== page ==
News / Vancouver

Vancouver non-profit takes over run-down SROs in Downtown Eastside

Atira is now managing two decrepit single-room occupancy hotels for at least six months

The city shut down the Balmoral Hotel at Hastings and Main in June 2017 over fears the building would collapse.

Jen St. Denis / Metro

The city shut down the Balmoral Hotel at Hastings and Main in June 2017 over fears the building would collapse.

Atira Women's Resource Society has signed a six-month contract with the Sahotas to manage two of their most run-down residential properties – the Regent and the Balmoral.

The city shut down the Balmoral Hotel (159 E. Hastings St.) in June 2017 over fears the building may collapse, but people are still allowed to live in the Regent, a single-room occupancy hotel located across the street.

Atira, a non-profit that operates several social housing developments in Metro Vancouver, says it wants to renew its lease with the Sahotas but is using the next six months to assess living conditions in the Regent.

"We hope to renew the lease, but there are many things we don’t know about the building yet and we needed six months to understand better what the needs are," said Janice Abbott, CEO of Atira.

Abbott says Atira plans to set up a shared drug-use room at the Regent for tenants. Atira has already set up similar rooms, which operate like overdose prevention sites, at several other buildings it manages.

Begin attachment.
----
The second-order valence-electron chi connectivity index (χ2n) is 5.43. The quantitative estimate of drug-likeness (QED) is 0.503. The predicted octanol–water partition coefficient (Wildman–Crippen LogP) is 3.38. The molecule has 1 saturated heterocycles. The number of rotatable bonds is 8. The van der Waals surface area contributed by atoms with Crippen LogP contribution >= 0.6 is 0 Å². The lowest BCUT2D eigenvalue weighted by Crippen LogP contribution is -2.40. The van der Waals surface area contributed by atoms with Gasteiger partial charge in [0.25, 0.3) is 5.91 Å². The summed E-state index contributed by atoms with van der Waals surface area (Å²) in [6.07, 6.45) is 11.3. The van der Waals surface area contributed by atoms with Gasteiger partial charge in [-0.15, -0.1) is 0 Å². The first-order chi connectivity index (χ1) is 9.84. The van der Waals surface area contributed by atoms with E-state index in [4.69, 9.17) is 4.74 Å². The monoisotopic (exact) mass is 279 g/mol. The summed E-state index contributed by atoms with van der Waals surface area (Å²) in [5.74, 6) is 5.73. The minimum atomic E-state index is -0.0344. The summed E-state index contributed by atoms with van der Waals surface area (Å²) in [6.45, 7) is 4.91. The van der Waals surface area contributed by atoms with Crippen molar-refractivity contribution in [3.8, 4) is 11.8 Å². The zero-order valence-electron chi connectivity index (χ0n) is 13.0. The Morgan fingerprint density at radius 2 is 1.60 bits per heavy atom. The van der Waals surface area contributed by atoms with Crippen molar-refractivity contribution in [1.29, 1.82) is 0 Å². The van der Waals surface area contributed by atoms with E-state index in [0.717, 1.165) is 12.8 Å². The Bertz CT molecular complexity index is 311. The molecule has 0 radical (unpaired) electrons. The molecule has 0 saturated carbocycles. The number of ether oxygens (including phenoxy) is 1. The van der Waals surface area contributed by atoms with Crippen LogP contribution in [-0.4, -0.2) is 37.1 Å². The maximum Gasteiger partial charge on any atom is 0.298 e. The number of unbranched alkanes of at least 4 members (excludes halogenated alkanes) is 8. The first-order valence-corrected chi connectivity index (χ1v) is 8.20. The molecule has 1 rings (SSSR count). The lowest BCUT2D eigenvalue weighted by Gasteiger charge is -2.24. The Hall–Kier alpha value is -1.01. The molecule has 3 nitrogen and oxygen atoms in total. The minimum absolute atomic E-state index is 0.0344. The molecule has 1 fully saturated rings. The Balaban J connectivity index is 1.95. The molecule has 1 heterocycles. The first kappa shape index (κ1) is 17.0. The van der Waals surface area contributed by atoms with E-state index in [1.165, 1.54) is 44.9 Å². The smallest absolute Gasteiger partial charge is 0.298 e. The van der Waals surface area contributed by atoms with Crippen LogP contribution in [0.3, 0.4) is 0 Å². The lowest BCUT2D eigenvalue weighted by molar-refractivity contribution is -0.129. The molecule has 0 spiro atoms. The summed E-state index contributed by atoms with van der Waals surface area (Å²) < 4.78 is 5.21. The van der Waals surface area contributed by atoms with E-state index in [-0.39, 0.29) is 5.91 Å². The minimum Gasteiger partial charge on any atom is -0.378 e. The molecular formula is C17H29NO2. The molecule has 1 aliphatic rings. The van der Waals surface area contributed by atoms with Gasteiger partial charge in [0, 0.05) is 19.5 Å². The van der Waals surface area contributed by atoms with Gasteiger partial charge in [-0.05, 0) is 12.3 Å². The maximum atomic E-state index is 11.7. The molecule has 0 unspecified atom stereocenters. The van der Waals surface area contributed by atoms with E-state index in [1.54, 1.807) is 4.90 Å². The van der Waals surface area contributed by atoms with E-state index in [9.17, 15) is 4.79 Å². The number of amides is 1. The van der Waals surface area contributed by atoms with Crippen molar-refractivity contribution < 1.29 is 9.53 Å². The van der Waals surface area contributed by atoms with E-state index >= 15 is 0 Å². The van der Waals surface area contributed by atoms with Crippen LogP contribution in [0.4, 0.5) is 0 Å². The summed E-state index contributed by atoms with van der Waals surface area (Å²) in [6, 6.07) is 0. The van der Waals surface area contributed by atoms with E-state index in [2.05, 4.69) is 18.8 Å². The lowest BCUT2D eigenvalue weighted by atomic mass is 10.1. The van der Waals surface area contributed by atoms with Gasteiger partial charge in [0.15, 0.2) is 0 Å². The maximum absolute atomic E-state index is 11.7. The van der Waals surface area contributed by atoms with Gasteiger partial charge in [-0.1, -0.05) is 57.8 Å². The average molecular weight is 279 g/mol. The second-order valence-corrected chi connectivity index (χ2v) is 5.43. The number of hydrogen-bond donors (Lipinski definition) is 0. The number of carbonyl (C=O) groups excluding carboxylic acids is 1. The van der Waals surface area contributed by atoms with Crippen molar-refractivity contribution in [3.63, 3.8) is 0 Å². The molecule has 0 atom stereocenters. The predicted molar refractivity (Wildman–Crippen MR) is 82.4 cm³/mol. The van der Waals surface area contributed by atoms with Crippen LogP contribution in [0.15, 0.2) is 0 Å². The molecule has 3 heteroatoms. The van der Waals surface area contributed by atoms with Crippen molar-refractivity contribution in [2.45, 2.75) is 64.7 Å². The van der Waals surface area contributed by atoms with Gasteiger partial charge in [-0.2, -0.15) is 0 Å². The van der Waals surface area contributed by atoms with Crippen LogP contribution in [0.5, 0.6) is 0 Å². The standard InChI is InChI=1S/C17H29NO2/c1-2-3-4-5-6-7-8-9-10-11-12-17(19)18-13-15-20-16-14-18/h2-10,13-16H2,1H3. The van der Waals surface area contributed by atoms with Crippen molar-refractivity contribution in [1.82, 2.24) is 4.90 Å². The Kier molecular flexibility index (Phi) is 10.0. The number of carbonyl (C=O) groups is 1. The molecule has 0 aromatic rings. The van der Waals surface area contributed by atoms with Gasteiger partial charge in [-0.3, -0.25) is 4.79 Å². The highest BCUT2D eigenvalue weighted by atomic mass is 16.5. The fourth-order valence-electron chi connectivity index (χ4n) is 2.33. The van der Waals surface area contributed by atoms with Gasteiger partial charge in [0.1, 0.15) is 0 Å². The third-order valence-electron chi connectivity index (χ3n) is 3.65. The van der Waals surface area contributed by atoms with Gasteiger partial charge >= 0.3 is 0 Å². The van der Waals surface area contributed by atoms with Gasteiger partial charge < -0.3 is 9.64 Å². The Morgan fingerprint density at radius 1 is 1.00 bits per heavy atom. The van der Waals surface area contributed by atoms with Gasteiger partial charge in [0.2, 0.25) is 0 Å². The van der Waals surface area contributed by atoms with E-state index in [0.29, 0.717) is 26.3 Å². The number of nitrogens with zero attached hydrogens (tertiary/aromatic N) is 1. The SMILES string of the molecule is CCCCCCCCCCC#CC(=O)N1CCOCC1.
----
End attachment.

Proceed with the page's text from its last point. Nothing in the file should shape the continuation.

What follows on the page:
The non-profit also plans to impose a 30-day ban on guests at the site, in order to identify people who are actually tenants and those who frequent the building without signing a rental agreement.

Community leaders told Metro in early February that more than a third of the people living at the Regent are not tenants but instead pay staff an hourly rate to use the rooms, bathrooms, or hallways. The situation sometimes leads to violent altercations, according to tenants.

Atira staff will also address pest control issues and security concerns, but not major building repairs because of time constraints, said Abbott.

A city spokesperson said in a written statement that it expects Atira to repair both the Regent and the Balmoral in order to bring them up to "safe, livable standards."

The city is currently prosecuting the Sahota family in court on 426 building and fire bylaw violations. 

Abott says Atira negotiated with the Sahotas for two years to finalize the contract. The family pulled out of negotiations at the last minute two weeks ago, but finalized the contract last week.

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